In addition to these, the Indian Courts should also take lead from Art. 51 of Constitution of India and keep in mind the principle of pacta sunt servanda. The Court should not forget that India entered these treaties of its own volition and therefore it must fulfil the ensuing obligations.
One of the features of India’s BITs is that they lack specificity, with most of them being silent on important issues such as the enforcement of awards. In a 2011 study, based on 67 international investment agreements of India, Prabhas Ranjan and Deepak Raju, found out that 51 of them did not contain any provision or mechanism regarding enforcement of awards.Even the India – Netherlands BIT is silent regarding enforcement of awards. The Model BIT of 2016 is a huge step in this regard, especially the fact that disputes arising under such agreements would be treated as ‘commercial’ for the purposes of the New York Convention. Even though the preceding paragraphs try to make a case for the enforcement of investment treaty awards under Part II of the Arbitration Act, 1996, it would be more sensible for the legislature to come up with a definitive law on this issue and not leave the job to the will of the Courts. If India is truly serious about becoming a $5 trillion economy and attract foreign investment into the country, then it also needs to get serious about giving foreign investors a definitive legal system. With numerous BIT disputes lining up, it is high time that India honours its international legal obligations by putting in place a proper legal regime governing such disputes. Undue delay in the enforcement of awards is bound to shake the confidence of foreign investors in the Indian market.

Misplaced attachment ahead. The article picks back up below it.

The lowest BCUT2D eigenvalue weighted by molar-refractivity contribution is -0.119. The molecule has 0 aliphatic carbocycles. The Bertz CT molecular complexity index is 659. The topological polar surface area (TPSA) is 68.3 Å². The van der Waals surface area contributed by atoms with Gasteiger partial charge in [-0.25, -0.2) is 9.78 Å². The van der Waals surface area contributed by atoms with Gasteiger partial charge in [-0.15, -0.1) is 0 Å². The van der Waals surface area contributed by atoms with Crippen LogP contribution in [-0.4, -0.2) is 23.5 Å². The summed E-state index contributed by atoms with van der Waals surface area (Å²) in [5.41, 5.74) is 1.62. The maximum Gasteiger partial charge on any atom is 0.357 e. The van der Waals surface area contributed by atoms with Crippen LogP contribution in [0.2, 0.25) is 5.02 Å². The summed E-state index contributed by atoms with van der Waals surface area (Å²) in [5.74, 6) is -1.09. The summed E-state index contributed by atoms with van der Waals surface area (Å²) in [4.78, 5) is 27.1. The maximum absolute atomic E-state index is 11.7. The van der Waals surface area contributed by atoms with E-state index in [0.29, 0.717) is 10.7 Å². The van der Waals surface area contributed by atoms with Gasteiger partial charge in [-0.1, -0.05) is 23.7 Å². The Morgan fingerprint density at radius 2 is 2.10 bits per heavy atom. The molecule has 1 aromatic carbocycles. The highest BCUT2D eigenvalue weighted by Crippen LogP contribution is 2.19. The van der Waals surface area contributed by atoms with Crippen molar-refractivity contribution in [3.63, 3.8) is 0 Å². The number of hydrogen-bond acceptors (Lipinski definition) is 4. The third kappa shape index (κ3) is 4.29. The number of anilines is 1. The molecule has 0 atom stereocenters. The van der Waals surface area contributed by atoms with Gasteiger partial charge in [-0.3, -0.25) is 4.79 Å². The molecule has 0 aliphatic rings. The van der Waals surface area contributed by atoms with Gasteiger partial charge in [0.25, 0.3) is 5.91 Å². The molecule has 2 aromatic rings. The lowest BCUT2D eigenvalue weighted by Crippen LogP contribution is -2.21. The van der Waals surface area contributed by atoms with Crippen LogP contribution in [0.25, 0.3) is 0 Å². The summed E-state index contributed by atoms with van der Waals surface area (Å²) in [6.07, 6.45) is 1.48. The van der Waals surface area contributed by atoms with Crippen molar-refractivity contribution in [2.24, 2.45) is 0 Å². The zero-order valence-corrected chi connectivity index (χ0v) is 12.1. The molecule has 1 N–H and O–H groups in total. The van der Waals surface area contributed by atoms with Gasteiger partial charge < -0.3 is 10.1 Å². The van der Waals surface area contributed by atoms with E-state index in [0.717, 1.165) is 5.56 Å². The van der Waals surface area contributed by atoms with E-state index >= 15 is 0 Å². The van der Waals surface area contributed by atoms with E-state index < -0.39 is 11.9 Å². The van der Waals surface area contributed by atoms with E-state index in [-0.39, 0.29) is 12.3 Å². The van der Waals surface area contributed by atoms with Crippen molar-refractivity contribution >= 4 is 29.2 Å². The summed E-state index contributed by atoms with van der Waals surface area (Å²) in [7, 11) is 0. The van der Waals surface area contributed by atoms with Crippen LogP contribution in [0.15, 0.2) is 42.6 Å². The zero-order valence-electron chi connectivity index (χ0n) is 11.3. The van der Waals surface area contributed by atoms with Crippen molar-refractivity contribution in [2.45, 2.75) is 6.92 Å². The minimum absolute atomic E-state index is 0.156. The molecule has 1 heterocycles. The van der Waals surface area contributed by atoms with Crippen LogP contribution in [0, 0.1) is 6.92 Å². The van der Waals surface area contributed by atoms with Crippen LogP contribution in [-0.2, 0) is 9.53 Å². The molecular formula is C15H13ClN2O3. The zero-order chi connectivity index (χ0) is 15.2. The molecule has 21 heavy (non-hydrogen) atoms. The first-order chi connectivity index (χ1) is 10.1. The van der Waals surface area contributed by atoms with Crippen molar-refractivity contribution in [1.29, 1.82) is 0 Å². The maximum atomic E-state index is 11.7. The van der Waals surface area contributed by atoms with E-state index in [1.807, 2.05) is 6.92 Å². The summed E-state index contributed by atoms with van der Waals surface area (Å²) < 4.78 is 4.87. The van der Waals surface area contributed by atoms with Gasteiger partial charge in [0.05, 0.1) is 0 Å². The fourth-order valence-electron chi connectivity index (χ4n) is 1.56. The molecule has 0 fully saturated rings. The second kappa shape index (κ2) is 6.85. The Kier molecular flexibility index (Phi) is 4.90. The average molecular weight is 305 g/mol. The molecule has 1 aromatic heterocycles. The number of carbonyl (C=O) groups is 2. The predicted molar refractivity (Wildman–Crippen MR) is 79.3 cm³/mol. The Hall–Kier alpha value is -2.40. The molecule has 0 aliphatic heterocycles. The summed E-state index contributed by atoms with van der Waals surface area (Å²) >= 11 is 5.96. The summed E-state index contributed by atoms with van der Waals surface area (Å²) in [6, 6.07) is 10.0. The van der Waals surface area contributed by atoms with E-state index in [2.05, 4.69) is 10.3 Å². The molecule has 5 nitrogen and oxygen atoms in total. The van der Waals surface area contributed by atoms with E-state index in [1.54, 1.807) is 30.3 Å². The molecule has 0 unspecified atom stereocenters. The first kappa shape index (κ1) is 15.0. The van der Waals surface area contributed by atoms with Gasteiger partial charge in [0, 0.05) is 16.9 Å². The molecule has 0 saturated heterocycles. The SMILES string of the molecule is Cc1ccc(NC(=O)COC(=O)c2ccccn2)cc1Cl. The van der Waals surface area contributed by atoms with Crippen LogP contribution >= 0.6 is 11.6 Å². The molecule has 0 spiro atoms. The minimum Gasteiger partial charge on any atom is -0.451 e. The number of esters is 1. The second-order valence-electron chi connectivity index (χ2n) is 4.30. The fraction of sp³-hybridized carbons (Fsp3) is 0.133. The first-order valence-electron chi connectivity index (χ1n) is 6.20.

By- Utkarsh Srivastva, Researcher at Indian Society for Legal Research.
The views expressed by the author are personal.
 Aditi Shah, Vodafone wins international arbitration against India in $2 billion tax case, Reuters, September 25, 2020.
 In an investment treaty, the states guarantee the respective foreign investors several protections such as fair and equitable treatment, national treatment, most-favoured-nation treatment, guarantee to secure access to justice and fair procedure and other similar protections. For a detailed analysis of the different standards of protection afforded under investment treaties, see Dolzer&Schreuer, Principles of International Investment Law (1st ed.), 119-191.
One cannot really talk about the merits of the dispute because the Report is not available in public yet due to the confidentiality provision invoked by the Government of India.
Besides this, wherein agreed,countries can avail the additional rules facility under the ICSID mechanism, where one of the parties to the dispute is a party to the ICSID convention. Interestingly, the Indo-Dutch BIT contemplates such a mechanism under Art. 9.
 The Board of Trustees of the Port of Kolkata v Louis Dreyfus Armatures, G.A. 1997 of 2014 & C.S. No 220 of 2014 (CalcuttaHigh Court, 29 September 2014).
 Union of India v Vodafone Group Plc United Kingdom &Anr, CS(OS) 383/2017 & I.A. No 9460/2017 (Delhi High Court,7 May 2018).
Union of India v Khaitan Holdings (Mauritius) Limited &Ors, CS (OS) 46/2019, I.As. No 1235/2019 & 1238/2019 (Delhi HighCourt, 29 January 2019).
It is pertinent to point out here that the Calcutta High Court simply presumed the applicability of the Arbitration & Conciliation Act, 1996 to the dispute. None of the parties had brought forward this argument, neither did the Court substantiate its decision regarding the applicability of the Act in a BIT arbitration with reasoning. Moreover, S. 44 talks about differences arising between persons. If the Calcutta High Court had explained its reasoning it would have been a very interesting read.
supra note 6.
See note 9.
Ranjan & Anand, Indian Courts and Bilateral Investment Treaty Arbitration, India Law Review 2020, 11.
Marc Bungenberg&AugustReinisch, EYIEL Special Issue: From Bilateral Arbitral Tribunals and Investment Courts to a Multilateral Investment Court 171, Springer 2020.
This does not mean that the author is arguing that India is bound by such interpretation. The definition of what constitutes a commercial dispute very much depends on the national legislation of a country.
Ranjan&Raju, The Enigma of Enforceability of Investment TreatyArbitration Awards in India, 6 AJIL 1, 29.